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  • $\begingroup$ Thank you. But now I'm a bit confused because your explanation is quite different to the others but my ideas gone in the same direction. So what is true? To your explanation: How matches the free falling elevators or the satellit labratory frame to this? The satellit or the elevator are not only one point of the manifold? $\endgroup$ – Alpha001 Nov 21 '15 at 15:38
  • $\begingroup$ I am not the one who decides what is true here. Keep questioning with critical thinking and you will find the truth by yourself. The principle of equivalence (concerning free falling elevators/laboratory frame) is exactly what I described in the second paragraph and as so, it is only valid in the vanishing neighborhood of $p$. As a exercise you can transform the metric on Minkowski space to a non-inertial frame and see that the free falling equation (in the inertial frame) results in the geodesic equation in the non-inertial frame. $\endgroup$ – Mr. K Nov 21 '15 at 16:02
  • $\begingroup$ All of this you can find in the Szekeres' book on mathematical physics, chapter 18. $\endgroup$ – Mr. K Nov 21 '15 at 16:04
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$g_{\mu \nu}(x)$ means that $g$ is a function of location ($x$) --- so it varies across the manifold, which is the problem.

I think that if $g \ne g(x)$, then necessarily $g = \eta$ ... Hopefully someone else can chime in on that.

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  • $\begingroup$ But shouldn't $g_{\mu \nu}(x)$ be defined on an open subset around x? And since it's still the same expression for $g_{\mu \nu}(x)$ on the manifold why isn't it possible to extend that transformaion to the whole chart or to the whole manifold (not just locally around x)? $\endgroup$ – Alpha001 Nov 20 '15 at 18:51
  • $\begingroup$ @Alpha001 The metric tensor $g$ should be defined on any open subset of the manifold, where it defines a smoothly varying metric at each point --- which, in general, changes depending on the location of the point ($x$). A local inertial frame, by definition, cannot have a varying metric. Perhaps I'm not understanding your question $\endgroup$ – DilithiumMatrix Nov 20 '15 at 19:41
  • $\begingroup$ So the subset around a point where the metric is more or less constant is called the local inertial frame? $\endgroup$ – Alpha001 Nov 20 '15 at 23:03
  • $\begingroup$ @Alpha001 Local inertial frame means the reference frame where the particle at hand is at rest. $\endgroup$ – gented Nov 20 '15 at 23:57
  • $\begingroup$ @Alpha001 yes, exactly! And in a Minkowski metric, that's everywhere. $\endgroup$ – DilithiumMatrix Nov 21 '15 at 15:59
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Let $\mathcal{M}$ be the space time manifold, whose local charts (open sets) are described by $U_i$.

A local coordinate frame $S_i$ is a map $\xi\colon U_i\mapsto \mathbb{R}^N$ such that $\xi(m) = (x_1,\ldots,x_N) \in \mathbb{R}^N, m\,\in U_i$. Let, moreover, $g$ be a $(0,2)$ rank tensor (the metric).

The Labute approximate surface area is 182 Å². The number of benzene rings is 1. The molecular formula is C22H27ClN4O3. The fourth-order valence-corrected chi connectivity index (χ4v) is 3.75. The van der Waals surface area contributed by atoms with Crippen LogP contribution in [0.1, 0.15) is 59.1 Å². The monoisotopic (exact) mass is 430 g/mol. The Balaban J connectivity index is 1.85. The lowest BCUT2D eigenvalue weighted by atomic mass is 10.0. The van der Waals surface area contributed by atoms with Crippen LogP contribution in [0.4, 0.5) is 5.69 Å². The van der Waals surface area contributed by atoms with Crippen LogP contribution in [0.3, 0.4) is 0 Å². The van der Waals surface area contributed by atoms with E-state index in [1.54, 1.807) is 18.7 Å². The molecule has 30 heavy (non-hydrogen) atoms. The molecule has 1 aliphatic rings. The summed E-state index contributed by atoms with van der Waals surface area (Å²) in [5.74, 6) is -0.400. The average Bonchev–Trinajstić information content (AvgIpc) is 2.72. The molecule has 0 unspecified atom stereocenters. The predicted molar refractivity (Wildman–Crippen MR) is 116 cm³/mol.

A change of coordinates is any smooth invertible map $f\colon U_i\mapsto U_j$. Under such map the element $\alpha$ of the cotangent bundle transform as $\alpha'(x') = f_*(x)\alpha(x)$, with $f_*$ being the pullback of the map $f$.

It might be possible, given a pair of charts $(U_i,U_j)$, to find $f$ such that the new metric as calculated in $U_j$ will result proportional to the old one in $U_i$; however, since the form $f$ is strongly dependent on the charts and on the point, applying the same $f_*$ to another chart $U_k$ might not do the job (actually, the map $f$ might not even be defined on other charts).

Linear transformations are a very special case because the Jacobian matrix does not depend on the point, since after taking derivatives the dependence on $x$ disappears. This allows to easily extend them to the entire manifold, whereas that may not be possible for any other (non-linear) change of coordinates.

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  • $\begingroup$ But for example if an atlas of the manifold is described by only two charts the would a local inertrial frame be definied on a whole chart of the manifold? It isn't really local in this case? $\endgroup$ – Alpha001 Nov 20 '15 at 22:09
  • $\begingroup$ If you only have two charts and if you can reduce the form of $f_*$ for every point in those two charts, then yes. $\endgroup$ – gented Nov 20 '15 at 22:27
  • $\begingroup$ What are the conditions for this? $\endgroup$ – Alpha001 Nov 21 '15 at 17:30
  • $\begingroup$ This depends on what your manifold is and what the charts are, there is no general rule. The standard example is to that the sphere and see that the coordinates can be flattened everywhere only if you remove of the poles (and glue the two emispheres in a suitable way). $\endgroup$ – gented Nov 22 '15 at 19:02
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Manifolds are defined such that locally they look like Euclidean space; this is why we call them smooth manifolds.

A riemannian manifold is a manifold that locally has some inner product structure, ie a way of measuring length and angles.

Lengths and angles are invariants, hence will have an invariant expression in terms of a local coordinate basis; and hence also a transformation law.

Essentially, locally all you're doing is doing linear algebra.

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  • $\begingroup$ @ibere kuntz: well, looking at the question again, I'm not sure what he's asking: his final two sentences suggests he's asking why transformation laws are always local; but this seems already quite strange, since manifold are constructed locally. $\endgroup$ – Mozibur Ullah Nov 21 '15 at 16:34